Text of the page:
The historical relevance of London is talked about by people all of the world, with millions of tourists travelling to the city every day in hopes of experiencing its rich culture. Every street and back alley has a story to tell and every building is full of life. Just around the corner from the Park Grand Kensington Hotel is one of the most beloved historical buildings, 18 Stafford Terrace. The house-turned- museum is built right into the fabric of the Royal Borough of Kensington and Chelsea, giving visitors the opportunity to unlock part of London’s history.
The building is famous for being home to illustrator Edward Linley Sambourne, who was best known for his work on Punch Magazine. The London-based weekly publication was extremely influential in the 1840s and 1850s thanks to its comedic approach to news reporting. The magazine and its contributors were partly responsible for coining the phrase ‘cartoon’. Sambourne played a big role in the success of the magazine and devised much of his work from Stafford Terrace, where he lived from 1875 until his death in 1910. After the subsequent death of Mrs Sambourne, the house was passed down to their son Roy. By 1957 the building ended up in the hands of Anne, Countess of Rosse, who founded the Victorian Society. The House was kept as close to its original state as possible and has become one of London’s must-see historical sites.
18 Stafford Terrace, once known as Linley Sambourne House, is now a museum which offers a unique look into the past lives of the Sambourne family. More than that it offers visitors a view of London life during the 1800s. The traditional furniture and décor makes the house a time capsule full of history and culture. As you walk into the house it’s as if you’ve travelled back in time to an average work day. The furniture is left untouched as though the residents are due back any minute.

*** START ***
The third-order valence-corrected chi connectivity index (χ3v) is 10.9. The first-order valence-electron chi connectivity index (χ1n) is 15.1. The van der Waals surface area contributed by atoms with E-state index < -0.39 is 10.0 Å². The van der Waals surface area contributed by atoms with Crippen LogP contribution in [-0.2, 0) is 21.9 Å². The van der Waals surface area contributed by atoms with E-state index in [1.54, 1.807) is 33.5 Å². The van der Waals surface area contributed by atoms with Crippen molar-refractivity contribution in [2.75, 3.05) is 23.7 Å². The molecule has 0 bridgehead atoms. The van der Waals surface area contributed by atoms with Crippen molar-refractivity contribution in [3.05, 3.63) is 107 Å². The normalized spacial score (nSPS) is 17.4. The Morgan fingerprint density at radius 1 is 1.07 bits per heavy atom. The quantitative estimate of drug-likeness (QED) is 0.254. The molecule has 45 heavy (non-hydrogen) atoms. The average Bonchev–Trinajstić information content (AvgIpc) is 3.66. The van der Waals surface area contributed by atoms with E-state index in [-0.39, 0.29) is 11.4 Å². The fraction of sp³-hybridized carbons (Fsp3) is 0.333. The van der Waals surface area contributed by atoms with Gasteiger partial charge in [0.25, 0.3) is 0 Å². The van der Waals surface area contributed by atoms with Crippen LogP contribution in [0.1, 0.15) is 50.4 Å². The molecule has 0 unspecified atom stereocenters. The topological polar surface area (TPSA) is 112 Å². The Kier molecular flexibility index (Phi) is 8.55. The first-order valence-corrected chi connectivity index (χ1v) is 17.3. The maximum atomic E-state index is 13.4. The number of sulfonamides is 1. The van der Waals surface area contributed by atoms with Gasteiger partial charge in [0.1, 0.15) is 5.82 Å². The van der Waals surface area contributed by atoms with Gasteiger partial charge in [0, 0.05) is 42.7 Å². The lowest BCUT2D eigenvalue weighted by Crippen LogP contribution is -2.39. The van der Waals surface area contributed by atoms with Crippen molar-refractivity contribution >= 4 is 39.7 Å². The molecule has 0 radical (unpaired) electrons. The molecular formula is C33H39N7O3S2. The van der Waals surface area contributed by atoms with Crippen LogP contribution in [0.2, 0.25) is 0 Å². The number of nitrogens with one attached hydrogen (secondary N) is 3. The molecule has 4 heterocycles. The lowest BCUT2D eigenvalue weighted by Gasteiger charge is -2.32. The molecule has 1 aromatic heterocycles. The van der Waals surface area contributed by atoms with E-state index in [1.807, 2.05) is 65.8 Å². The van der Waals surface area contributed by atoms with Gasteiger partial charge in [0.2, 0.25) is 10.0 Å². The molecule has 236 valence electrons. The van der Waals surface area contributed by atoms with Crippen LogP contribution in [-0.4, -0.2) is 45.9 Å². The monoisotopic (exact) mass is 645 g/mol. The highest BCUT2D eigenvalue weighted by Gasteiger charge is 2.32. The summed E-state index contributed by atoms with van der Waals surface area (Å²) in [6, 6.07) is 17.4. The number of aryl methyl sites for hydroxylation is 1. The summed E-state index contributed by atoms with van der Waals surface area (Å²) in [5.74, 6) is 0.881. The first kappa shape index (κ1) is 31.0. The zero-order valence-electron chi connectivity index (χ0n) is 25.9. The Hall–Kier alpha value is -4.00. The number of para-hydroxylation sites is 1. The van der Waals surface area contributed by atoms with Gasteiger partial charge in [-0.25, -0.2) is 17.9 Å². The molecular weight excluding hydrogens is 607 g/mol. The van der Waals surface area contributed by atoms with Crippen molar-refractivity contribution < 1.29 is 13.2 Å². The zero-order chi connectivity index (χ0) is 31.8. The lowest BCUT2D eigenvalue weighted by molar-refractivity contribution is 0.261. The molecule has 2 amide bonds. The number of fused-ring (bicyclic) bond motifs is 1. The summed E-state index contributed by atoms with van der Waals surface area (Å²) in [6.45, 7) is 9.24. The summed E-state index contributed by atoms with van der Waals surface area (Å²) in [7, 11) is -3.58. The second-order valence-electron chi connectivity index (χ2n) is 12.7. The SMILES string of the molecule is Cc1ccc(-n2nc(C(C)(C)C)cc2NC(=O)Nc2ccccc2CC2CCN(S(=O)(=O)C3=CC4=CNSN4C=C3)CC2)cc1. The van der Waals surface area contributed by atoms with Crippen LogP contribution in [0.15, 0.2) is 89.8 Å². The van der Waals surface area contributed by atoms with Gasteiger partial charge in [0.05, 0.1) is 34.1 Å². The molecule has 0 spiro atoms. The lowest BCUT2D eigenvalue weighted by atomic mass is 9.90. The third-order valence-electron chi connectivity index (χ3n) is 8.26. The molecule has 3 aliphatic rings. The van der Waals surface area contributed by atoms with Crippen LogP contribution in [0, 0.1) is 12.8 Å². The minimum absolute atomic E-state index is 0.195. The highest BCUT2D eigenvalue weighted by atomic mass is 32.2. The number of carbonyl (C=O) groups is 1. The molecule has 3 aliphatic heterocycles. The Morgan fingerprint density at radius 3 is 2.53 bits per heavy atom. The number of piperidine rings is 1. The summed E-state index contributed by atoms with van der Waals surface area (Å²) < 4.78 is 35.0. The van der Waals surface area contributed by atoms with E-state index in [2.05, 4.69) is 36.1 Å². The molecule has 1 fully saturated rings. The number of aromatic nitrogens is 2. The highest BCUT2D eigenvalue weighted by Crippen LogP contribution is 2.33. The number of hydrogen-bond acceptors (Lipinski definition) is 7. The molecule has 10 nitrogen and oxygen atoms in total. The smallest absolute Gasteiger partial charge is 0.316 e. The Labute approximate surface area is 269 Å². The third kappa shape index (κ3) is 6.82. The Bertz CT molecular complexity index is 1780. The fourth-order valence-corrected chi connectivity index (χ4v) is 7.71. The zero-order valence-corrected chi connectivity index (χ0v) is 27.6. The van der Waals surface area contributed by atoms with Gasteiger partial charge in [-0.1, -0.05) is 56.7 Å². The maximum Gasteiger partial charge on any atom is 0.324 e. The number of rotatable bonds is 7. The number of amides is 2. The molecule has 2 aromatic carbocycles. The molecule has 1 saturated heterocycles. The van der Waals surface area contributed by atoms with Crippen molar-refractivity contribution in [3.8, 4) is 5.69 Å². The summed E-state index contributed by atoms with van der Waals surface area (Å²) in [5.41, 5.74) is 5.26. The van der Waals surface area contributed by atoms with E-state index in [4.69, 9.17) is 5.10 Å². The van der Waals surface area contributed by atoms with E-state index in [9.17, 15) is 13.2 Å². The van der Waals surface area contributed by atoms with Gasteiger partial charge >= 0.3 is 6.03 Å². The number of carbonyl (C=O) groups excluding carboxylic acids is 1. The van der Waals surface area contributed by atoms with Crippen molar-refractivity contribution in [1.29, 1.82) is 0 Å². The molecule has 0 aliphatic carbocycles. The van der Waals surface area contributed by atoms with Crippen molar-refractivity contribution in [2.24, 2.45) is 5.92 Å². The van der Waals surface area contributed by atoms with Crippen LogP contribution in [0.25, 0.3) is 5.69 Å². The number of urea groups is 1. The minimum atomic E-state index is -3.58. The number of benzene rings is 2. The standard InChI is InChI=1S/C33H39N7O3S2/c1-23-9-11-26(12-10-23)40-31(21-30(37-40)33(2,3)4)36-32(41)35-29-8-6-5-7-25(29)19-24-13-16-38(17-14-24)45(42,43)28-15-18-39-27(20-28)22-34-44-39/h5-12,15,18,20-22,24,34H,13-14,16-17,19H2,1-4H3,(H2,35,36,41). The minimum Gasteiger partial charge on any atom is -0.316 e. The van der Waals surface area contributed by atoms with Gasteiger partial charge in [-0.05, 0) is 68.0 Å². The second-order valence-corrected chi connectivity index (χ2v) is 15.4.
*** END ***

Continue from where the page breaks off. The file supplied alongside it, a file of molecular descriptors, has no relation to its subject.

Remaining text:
Among the collection of fine furniture and classical art are some of Edward Linley Sambourne’s works. The collection of rare material will give you an insight into the satirical artwork that made the illustrator so popular during his time at Punch Magazine. Also on show is one of the largest collections of photographs and press cuttings from the era, which were all taken by Sambourne to assist with his cartooning. Visitors to the house are invited to browse the large collection of antique clothing to see what 19th century fashion was like.
If you really want to get a feel for the history of the city then you must visit this beautiful building. Located just a short walk away from our 4 star hotel in Kensington London, 18 Stafford Terrace is the perfect place to take a trip back in time and appreciate the talent of one of the country’s greatest illustrators.